SOARING temperatures - higher than any previously record in New Zealand in February - heralded the beginning of the 1998 academic year. Each afternoon my classroom became an inferno in which teaching and learning came a poor second to ensuring that nobody suffered the worst effects of dehydration.
So I leapt at the chance to join a leadership course for junior students. But any relief turned to horror when I realised the price I would pay for escaping from the hothouse. The plan was to lower me 50 metres by rope into the cool embrace of a pitch-black cave. This was to be played out in front of the gaze of a dozen students.
Details of my hatred of heights left the activity leader unmoved. With characteristic Kiwi sensitivity, he cheerfully informed me that the experience would prove character building.
As analogies go, that of being lowered into a cave in a state of utter helplessness has its uses.
In January last year I arrived in New Zealand to become head of English at a college in the far north, attracted by the govern-ment's campaign to recruit overseas teachers.
My predecessor had, I suspect, come to the conclusion that 25 years in the same post and in the same school had led to a period of stagnation. He had trotted off to Brunei for his own dose of eastern magic. All I wish is that he had left some semblance of organisation. A quarter of a century is time enough in which to put together some schemes of worth, develop some sort of response to a new national curriculum and come to the realisation that contemporary fiction is no longer adequately covered by Great Expectations.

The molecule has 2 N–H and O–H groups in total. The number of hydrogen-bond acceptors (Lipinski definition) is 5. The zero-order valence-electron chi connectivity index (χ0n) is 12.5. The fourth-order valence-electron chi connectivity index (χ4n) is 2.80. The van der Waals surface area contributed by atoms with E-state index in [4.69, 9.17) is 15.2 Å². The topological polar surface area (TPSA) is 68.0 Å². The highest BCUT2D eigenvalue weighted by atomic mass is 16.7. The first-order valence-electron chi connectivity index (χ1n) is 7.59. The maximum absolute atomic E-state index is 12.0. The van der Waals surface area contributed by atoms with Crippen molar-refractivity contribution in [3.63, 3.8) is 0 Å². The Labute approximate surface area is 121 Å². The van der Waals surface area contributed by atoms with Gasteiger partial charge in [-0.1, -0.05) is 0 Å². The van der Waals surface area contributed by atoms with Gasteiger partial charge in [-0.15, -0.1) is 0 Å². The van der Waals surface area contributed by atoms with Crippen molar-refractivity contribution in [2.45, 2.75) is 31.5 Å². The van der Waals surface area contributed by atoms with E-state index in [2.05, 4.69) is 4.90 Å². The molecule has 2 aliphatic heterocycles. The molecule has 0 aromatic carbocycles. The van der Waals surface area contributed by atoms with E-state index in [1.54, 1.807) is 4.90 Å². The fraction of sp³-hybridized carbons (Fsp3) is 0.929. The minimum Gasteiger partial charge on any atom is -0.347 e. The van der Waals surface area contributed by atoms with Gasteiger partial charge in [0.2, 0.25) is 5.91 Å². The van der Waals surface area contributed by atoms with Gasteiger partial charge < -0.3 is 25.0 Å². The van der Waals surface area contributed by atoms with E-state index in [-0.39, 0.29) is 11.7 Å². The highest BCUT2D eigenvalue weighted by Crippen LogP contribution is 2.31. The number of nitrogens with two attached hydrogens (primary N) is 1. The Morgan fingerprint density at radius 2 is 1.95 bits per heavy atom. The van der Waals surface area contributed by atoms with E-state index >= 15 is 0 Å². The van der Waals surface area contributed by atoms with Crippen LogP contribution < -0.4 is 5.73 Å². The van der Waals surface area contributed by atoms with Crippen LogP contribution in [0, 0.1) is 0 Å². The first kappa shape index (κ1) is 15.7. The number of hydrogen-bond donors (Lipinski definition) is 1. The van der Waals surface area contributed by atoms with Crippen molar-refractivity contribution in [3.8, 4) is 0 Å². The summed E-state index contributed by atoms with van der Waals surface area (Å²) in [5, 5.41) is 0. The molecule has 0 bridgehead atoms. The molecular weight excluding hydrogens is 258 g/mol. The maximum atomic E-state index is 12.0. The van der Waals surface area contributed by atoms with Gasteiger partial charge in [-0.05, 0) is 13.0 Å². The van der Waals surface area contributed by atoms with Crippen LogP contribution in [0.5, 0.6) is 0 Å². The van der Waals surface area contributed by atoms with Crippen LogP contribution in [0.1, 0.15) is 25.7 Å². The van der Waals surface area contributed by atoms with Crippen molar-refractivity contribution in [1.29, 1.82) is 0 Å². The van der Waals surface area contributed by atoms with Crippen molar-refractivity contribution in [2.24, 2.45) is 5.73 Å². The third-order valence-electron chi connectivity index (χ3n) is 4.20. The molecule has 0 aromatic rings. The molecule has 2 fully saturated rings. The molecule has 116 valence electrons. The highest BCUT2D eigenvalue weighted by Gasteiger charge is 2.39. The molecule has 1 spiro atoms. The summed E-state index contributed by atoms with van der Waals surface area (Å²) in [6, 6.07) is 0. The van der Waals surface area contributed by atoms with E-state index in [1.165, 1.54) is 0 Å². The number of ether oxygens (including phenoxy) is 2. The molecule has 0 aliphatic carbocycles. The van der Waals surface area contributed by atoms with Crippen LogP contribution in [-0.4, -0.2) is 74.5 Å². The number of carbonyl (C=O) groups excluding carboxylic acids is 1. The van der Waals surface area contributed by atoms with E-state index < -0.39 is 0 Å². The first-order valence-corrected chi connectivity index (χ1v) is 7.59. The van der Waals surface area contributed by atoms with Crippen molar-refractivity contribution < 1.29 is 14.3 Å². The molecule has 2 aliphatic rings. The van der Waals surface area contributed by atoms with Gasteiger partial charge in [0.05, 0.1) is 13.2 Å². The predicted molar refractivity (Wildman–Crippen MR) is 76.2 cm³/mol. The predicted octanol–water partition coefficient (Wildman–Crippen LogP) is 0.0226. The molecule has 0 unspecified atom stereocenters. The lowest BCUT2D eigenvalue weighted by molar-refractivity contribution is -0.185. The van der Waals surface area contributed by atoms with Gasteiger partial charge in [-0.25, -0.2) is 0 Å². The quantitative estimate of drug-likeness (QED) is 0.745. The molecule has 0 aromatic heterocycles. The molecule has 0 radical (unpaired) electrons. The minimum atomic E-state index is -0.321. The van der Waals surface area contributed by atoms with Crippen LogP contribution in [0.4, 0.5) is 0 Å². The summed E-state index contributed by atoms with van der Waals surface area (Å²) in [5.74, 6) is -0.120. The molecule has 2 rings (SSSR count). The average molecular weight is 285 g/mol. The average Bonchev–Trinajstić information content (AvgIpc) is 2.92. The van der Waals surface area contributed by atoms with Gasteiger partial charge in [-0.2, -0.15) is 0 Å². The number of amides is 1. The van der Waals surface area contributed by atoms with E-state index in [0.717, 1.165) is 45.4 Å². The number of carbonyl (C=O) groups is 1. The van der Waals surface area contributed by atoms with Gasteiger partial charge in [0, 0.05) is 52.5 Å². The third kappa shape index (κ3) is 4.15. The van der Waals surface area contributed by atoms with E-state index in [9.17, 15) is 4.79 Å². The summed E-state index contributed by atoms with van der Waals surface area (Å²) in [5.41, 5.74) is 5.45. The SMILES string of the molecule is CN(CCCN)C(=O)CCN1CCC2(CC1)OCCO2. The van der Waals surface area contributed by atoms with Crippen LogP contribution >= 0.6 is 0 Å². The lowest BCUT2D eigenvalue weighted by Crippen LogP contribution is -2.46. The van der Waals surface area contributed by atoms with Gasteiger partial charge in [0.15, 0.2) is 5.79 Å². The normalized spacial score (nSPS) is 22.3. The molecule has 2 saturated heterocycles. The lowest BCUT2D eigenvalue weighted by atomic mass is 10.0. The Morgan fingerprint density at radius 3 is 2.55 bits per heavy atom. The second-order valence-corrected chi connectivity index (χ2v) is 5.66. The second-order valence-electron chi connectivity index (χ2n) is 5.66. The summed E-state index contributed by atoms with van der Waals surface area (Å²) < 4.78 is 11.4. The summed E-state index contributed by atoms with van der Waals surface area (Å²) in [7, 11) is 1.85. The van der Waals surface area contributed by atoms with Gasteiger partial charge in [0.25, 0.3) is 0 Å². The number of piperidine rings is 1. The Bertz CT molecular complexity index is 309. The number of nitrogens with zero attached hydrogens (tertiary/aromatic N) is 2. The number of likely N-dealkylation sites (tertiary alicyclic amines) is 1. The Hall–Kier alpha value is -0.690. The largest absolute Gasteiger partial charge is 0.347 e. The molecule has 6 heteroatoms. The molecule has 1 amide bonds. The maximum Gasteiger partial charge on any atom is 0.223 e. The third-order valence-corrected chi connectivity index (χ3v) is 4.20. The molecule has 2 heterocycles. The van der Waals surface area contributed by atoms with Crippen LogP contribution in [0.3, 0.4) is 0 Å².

I inherited a mess and I drew heavily on experience gained on a year's exchange to West Africa 10 years previously. Inexperienced and incompetent staff, inadequate accommodation, the need to move towards criteria-based assessments, long-term planning, and budgetary inadequacies were just a few of the issues that taxed and stretched me.
But to return to my caves. I survived my descent and, once there, enjoyed the coolness I had been craving. I even felt a sense of gratitude to the young man who had thrown me into this ordeal.
I have also survived and gained from the experience of being lowered, dangling, in to another educational system, complete with the differences associated with being in another culture, but also complete with the similarities of a system burdened by inadequate resources, social problems and the challenges provided by the need to construct a challenging and relevant curriculum.
* Huw Turner lives and teaches in Northland, New Zealand.